With the latest 4 million Moderna vaccine donations to Nigeria and 5.6 million Pfizer to South Africa announced on Wednesday, the United States has now shipped a total of 16.4 million vaccine doses to Africa from a pledge President Joseph R. Biden Jr. made on May 17 when he announced that the U.S. will donate 80 million vaccine doses to the world by the end of June, including 25 million to African nations.
“We are happy to announce that we will be sending over 5 million doses to South Africa as well as 4 million – 5 million doses – over 5 million doses to South Africa of Pfizer vaccines as well as 4 million doses of Moderna vaccine to Nigeria,” Senior Director for Africa at the National Security Council Dana L. Banks announced at the Africa Media Hub digital press briefing on Wednesday.
“So we’re very excited about that and we hope that these will go a long way in helping to provide safety and health security for the people of Nigeria and South Africa, which will then enable them to get back to their regular activities, their economic activities, and help them to build back better,” she added.
An official at the National Security Council told Today News Africa in Washington D.C. that the vaccine shipments to Nigeria and South Africa were set for today.
Asserting that “the United States is committed to bringing the same urgency to international vaccination efforts that we have demonstrated at home” and that his administration is “working to get as many safe and effective vaccines to as many people around the world as fast as possible,” President Biden on June 10, announced at the G7 Summit that the United States will purchase and donate half a billion Pfizer vaccines to 92 low- and lower middle-income countries and the African Union, a historic action that is expected to help supercharge the global fight against the pandemic.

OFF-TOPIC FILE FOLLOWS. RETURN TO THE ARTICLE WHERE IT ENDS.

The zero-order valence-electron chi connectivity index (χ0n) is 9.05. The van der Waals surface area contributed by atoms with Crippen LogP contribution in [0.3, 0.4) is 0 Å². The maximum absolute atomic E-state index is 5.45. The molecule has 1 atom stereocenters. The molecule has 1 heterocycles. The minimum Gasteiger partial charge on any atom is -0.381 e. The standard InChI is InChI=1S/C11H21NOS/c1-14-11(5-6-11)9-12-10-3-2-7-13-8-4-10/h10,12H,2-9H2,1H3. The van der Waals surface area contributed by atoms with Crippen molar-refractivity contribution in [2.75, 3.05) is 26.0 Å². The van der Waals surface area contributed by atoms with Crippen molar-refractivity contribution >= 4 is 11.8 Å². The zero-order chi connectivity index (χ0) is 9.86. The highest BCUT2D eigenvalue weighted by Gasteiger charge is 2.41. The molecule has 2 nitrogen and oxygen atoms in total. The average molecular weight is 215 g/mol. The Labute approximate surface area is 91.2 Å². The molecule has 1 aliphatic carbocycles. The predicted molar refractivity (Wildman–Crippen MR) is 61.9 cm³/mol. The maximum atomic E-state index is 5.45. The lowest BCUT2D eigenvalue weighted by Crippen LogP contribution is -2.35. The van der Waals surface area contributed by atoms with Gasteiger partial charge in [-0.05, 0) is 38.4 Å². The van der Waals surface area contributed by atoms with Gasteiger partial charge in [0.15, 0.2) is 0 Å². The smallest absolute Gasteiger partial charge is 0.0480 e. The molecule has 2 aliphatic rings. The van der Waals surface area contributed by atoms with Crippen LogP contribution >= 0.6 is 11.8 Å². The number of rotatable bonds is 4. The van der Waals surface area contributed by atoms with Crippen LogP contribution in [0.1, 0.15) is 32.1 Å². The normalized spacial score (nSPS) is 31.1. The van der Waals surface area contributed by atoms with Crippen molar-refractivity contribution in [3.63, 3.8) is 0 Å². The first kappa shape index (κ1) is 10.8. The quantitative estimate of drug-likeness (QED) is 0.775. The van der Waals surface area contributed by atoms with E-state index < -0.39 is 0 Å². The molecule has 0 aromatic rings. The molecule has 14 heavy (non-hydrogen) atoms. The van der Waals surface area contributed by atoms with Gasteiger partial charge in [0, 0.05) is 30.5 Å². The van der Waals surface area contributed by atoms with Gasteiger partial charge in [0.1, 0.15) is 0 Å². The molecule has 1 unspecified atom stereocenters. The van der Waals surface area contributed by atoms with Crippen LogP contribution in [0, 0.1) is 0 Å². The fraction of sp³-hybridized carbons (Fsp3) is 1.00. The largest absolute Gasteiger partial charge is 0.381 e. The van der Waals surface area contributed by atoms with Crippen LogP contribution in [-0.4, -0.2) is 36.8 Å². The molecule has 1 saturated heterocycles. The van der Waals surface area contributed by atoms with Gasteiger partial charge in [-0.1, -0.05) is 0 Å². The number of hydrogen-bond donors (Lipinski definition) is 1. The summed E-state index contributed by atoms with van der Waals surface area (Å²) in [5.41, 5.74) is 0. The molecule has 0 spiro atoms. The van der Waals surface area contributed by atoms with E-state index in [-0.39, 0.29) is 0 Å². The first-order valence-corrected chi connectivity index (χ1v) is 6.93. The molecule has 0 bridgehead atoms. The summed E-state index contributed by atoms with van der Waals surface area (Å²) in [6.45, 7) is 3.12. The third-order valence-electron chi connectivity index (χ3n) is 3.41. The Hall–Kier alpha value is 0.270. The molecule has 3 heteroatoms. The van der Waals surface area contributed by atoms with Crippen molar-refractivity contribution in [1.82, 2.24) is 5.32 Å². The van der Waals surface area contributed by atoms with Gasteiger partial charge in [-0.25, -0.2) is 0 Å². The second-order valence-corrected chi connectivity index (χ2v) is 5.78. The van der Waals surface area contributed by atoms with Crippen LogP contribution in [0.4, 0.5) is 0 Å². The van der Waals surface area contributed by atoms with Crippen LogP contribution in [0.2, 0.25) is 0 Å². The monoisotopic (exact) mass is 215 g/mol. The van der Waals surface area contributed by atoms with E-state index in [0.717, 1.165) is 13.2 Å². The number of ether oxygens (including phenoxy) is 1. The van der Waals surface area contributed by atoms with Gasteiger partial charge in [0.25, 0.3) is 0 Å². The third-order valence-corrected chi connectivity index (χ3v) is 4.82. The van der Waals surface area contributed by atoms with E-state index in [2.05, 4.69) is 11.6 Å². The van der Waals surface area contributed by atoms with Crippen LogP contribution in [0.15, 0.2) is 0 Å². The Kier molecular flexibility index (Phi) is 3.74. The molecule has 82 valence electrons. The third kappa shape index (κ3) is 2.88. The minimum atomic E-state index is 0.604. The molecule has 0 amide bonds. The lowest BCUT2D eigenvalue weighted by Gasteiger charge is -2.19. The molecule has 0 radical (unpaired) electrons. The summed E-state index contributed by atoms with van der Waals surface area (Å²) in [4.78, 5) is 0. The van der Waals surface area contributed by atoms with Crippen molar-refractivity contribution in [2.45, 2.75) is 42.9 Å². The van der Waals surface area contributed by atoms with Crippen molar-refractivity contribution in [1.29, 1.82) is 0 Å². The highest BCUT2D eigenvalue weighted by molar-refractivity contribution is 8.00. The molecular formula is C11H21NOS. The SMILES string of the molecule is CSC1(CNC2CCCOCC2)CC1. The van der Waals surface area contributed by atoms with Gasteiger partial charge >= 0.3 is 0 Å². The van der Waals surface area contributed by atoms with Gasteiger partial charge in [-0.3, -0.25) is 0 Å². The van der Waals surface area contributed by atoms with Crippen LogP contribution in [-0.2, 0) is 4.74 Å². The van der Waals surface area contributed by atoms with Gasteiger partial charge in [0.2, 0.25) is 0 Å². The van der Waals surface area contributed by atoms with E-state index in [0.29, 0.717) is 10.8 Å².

In addition to support for the G7+ commitment on vaccines, the United States has also pledged that it will continue to share doses from its domestic supply as they become available.
Gayle E. Smith, U.S. State Department Coordinator for Global COVID-19 Response and Health Security told reporters at an online briefing on July 21 that Africa will receive “a significant portion” from the half a billion vaccine donations President Biden announced on June 10.
“We’re in the process of delivering the 25 million doses, working closely with the African Union, governments, and COVAX to get these on the ground as quickly as possible,” she said. “I’m also pleased to tell you that in August, the doses that the President committed just before the G7, 500 million doses of the Pfizer vaccine, will also start moving in August, and a significant portion of those will also be deployed to Africa.”
- VACCINE DOSES ALREADY SHIPPED TO AFRICAN NATIONS BY THE UNITED STATES
- Djibouti – 151,200
- Burkina Faso – 151,200
- Ethiopia – 453,600
- Senegal – 151,200
- Zambia – 151,200
- Niger – 151,200
- Gambia – 151,200
- Central African Republic – 302,400
- Cameroon – 302,400
- Lesotho – 302,400